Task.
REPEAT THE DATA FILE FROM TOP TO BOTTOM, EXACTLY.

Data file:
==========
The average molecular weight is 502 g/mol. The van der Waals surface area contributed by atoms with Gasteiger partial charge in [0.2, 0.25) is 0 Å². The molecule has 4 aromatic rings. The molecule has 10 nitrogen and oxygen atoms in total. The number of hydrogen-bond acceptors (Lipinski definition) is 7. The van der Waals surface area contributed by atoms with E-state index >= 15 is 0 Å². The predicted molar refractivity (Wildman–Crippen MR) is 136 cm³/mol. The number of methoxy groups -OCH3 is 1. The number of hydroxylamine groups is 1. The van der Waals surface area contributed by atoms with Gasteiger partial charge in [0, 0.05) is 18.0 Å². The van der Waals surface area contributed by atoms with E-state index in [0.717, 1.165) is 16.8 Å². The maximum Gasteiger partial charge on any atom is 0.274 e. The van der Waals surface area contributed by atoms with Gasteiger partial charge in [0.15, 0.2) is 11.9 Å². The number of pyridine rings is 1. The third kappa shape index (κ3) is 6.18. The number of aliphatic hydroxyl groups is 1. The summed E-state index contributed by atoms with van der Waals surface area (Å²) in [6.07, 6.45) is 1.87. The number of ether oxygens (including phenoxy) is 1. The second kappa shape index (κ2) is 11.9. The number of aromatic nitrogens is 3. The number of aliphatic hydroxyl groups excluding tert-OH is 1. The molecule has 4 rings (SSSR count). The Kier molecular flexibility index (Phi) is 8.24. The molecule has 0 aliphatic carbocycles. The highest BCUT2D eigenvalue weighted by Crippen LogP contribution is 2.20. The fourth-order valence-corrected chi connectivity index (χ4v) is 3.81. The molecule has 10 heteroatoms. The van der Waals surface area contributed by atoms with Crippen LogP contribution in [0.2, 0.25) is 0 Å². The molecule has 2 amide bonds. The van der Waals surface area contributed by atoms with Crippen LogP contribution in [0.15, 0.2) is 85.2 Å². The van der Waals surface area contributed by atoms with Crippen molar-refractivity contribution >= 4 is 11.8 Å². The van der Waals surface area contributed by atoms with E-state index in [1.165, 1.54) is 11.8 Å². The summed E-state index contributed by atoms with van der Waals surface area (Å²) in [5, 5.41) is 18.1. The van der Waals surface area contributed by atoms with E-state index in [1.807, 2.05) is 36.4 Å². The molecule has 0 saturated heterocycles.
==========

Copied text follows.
The average molecular weight is 502 g/mol. The van der Waals surface area contributed by atoms with Gasteiger partial charge in [0.2, 0.25) is 0 Å². The molecule has 4 aromatic rings. The molecule has 10 nitrogen and oxygen atoms in total. The number of hydrogen-bond acceptors (Lipinski definition) is 7. The van der Waals surface area contributed by atoms with E-state index >= 15 is 0 Å². The predicted molar refractivity (Wildman–Crippen MR) is 136 cm³/mol. The number of methoxy groups -OCH3 is 1. The number of hydroxylamine groups is 1. The van der Waals surface area contributed by atoms with Gasteiger partial charge in [0, 0.05) is 18.0 Å². The van der Waals surface area contributed by atoms with E-state index in [0.717, 1.165) is 16.8 Å². The maximum Gasteiger partial charge on any atom is 0.274 e. The van der Waals surface area contributed by atoms with Gasteiger partial charge in [0.15, 0.2) is 11.9 Å². The number of pyridine rings is 1. The third kappa shape index (κ3) is 6.18. The number of aliphatic hydroxyl groups is 1. The summed E-state index contributed by atoms with van der Waals surface area (Å²) in [6.07, 6.45) is 1.87. The number of ether oxygens (including phenoxy) is 1. The second kappa shape index (κ2) is 11.9. The number of aromatic nitrogens is 3. The number of aliphatic hydroxyl groups excluding tert-OH is 1. The molecule has 4 rings (SSSR count). The Kier molecular flexibility index (Phi) is 8.24. The molecule has 0 aliphatic carbocycles. The highest BCUT2D eigenvalue weighted by Crippen LogP contribution is 2.20. The fourth-order valence-corrected chi connectivity index (χ4v) is 3.81. The molecule has 10 heteroatoms. The van der Waals surface area contributed by atoms with Crippen LogP contribution in [0.2, 0.25) is 0 Å². The molecule has 2 amide bonds. The van der Waals surface area contributed by atoms with Crippen LogP contribution in [0.15, 0.2) is 85.2 Å². The van der Waals surface area contributed by atoms with Crippen molar-refractivity contribution >= 4 is 11.8 Å². The van der Waals surface area contributed by atoms with E-state index in [1.165, 1.54) is 11.8 Å². The summed E-state index contributed by atoms with van der Waals surface area (Å²) in [5, 5.41) is 18.1. The van der Waals surface area contributed by atoms with E-state index in [1.807, 2.05) is 36.4 Å². The molecule has 0 saturated heterocycles.